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Geopolitics

On The Road To Europe: Morocco Cracks Down On Migrants

Since this summer, Morocco is the theater of an unprecedented wave of arrests and forced displacements of Sub-Saharan Africans forced to hide.

Migrant walking on a beach in Tangier, Morocco
Migrant walking on a beach in Tangier, Morocco
Charlotte Bozonnet

TANGIER — They came at 5 A.M, in the Boukhalef neighborhood in Tangier, pounding at the doors and ordering the residents to come out of their homes.

Donatien, a 35-year-old Cameroon native, who today is sheltered in the south of Morocco, recalls the arrival of several vans with policemen and paramilitary forces that report to the minister of the interior. At the bottom of the apartment building, around 50 men, women, and children were piled into a car and taken to the central police headquarters. They would wait there for more than 12 hours without food or water.

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Geopolitics

Russia's Military Failures Are Really About Its Soldiers

No doubt, strategic errors and corruption at the highest ranks in the Kremlin are partly to blame for the Russian military's stunning difficulties in Ukraine. But the roots run deeper, where the ordinary recruits come from, how they are exploited, how they react.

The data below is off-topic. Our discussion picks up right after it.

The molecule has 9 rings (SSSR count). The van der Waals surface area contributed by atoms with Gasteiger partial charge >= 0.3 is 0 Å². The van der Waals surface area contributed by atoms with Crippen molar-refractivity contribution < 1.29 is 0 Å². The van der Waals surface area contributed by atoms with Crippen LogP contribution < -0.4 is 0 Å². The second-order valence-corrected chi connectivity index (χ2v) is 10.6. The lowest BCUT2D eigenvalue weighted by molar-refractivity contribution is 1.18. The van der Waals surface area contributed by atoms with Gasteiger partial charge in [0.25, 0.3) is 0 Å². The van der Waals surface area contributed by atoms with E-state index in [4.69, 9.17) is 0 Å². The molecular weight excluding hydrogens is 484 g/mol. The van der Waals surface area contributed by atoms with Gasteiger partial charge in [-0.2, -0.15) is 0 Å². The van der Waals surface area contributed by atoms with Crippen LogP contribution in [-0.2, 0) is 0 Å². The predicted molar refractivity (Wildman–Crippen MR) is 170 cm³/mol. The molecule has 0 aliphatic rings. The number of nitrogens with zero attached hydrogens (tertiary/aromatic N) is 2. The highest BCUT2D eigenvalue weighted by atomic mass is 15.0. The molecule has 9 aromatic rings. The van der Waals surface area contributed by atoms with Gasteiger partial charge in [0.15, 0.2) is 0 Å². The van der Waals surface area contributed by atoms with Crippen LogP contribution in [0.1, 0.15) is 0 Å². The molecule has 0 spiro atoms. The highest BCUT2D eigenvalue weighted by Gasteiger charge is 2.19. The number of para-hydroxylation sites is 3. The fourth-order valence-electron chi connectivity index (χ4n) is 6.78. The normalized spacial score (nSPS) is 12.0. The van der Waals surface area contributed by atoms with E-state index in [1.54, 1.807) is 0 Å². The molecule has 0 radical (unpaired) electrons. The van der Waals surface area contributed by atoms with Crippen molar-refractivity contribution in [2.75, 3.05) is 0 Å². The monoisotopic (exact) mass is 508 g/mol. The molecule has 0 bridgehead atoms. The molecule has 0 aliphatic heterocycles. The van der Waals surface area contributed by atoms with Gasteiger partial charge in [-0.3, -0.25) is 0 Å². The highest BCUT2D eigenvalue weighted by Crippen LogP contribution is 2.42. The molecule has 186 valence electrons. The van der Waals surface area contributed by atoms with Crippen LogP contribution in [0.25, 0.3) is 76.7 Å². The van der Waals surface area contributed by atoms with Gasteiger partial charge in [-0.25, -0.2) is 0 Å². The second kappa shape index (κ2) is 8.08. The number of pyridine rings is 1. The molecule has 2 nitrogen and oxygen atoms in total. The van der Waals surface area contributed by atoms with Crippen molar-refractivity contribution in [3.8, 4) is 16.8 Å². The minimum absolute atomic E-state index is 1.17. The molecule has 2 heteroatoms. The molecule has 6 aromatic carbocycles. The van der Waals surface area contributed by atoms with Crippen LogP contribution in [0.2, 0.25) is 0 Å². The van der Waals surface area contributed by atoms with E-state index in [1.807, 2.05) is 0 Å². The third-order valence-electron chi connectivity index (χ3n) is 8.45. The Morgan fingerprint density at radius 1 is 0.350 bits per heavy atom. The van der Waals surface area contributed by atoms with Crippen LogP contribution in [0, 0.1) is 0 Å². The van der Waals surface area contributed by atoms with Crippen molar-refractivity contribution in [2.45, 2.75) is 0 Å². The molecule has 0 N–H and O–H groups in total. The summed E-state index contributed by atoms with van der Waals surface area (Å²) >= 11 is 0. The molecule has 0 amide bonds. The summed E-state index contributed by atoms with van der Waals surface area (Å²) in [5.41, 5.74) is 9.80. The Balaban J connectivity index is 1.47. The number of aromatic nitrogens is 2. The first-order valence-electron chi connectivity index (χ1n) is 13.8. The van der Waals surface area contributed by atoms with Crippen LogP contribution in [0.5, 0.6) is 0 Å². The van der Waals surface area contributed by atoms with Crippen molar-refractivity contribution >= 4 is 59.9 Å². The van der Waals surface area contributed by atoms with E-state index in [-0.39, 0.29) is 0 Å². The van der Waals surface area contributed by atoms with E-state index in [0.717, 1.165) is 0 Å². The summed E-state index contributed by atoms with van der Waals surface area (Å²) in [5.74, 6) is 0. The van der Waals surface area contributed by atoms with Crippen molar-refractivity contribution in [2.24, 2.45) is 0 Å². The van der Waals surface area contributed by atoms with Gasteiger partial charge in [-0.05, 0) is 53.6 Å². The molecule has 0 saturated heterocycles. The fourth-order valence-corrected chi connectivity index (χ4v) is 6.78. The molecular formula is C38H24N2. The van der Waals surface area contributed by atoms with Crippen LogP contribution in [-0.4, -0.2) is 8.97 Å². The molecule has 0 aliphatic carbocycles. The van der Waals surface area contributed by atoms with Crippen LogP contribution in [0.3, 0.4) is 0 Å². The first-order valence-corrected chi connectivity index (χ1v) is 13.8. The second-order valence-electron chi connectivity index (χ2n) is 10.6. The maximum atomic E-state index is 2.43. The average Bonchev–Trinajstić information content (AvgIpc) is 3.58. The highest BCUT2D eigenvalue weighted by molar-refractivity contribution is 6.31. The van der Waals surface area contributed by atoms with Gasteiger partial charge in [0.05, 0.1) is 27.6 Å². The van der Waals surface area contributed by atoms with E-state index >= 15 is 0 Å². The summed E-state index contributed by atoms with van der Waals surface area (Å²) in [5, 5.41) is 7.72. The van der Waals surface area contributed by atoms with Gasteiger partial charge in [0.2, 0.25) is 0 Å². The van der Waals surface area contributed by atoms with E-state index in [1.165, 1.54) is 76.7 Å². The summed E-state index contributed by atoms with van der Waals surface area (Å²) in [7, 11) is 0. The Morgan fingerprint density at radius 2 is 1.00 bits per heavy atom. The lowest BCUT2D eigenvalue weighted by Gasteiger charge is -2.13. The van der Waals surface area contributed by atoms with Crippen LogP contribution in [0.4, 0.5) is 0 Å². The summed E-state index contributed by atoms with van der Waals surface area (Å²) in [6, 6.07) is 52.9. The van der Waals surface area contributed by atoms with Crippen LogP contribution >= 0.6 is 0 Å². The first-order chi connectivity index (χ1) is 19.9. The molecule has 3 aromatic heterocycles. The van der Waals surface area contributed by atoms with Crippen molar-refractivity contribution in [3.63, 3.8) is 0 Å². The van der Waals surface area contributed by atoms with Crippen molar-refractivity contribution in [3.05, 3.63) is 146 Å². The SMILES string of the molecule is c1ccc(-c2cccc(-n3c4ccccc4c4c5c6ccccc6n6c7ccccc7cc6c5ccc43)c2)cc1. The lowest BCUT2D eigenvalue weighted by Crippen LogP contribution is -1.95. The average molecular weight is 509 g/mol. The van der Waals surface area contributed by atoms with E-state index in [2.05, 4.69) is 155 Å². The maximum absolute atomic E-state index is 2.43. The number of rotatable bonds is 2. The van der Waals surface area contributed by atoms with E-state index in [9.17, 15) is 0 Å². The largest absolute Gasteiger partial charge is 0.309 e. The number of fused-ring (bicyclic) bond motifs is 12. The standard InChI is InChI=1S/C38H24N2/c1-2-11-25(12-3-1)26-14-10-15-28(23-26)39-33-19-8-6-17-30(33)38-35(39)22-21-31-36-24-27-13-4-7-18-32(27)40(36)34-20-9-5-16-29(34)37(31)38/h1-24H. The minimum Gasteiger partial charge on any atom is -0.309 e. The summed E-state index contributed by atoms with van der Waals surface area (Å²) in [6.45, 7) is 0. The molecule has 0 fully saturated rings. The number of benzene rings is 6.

Army reserve soldiers go to Red Square to attend a Pioneer Induction ceremony

Anna Akage

To the great relief of Ukraine and the great surprise of the rest of the world, the Russian army — considered until February 24, the second strongest in the world — is now eminently beatable on the battlefield against Ukrainian forces operating with vastly inferior firepower.

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After renouncing the original ambitions to take Kyiv and unseat the Ukrainian government, the focus turned to the southeastern region of Donbas, where a would-be great battle on a scale comparable to World War II Soviet victories has turned into a quagmire peppered with laughable updates by Chechen leader Ramzan Kadyrov on TikTok.

The Russians have not managed to occupy a single significant Ukrainian city, except Kherson, which they partially destroyed and now find difficult to hold. Meanwhile, Ukrainian civilians are left to suffer the bombing of cities and villages from Lviv to Odessa, with looting, torture and assorted war crimes.

The reasons for both the poor performance and atrocities are many, and include deep-seated corruption and lack of professionalism up through the highest ranks, including Defense Minister Sergei Shoigu, who had never served in the army, and arrived in his position only because of his loyalty to the No. 1 man in the Kremlin.

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Central to the tragic absurdity of this war is the question of language. Vladimir Putin has repeated that protecting ethnic Russians and the Russian-speaking populations of Ukraine was a driving motivation for his invasion.

Yet one month on, a quick look at the map shows that many of the worst-hit cities are those where Russian is the predominant language: Kharkiv, Odesa, Kherson.

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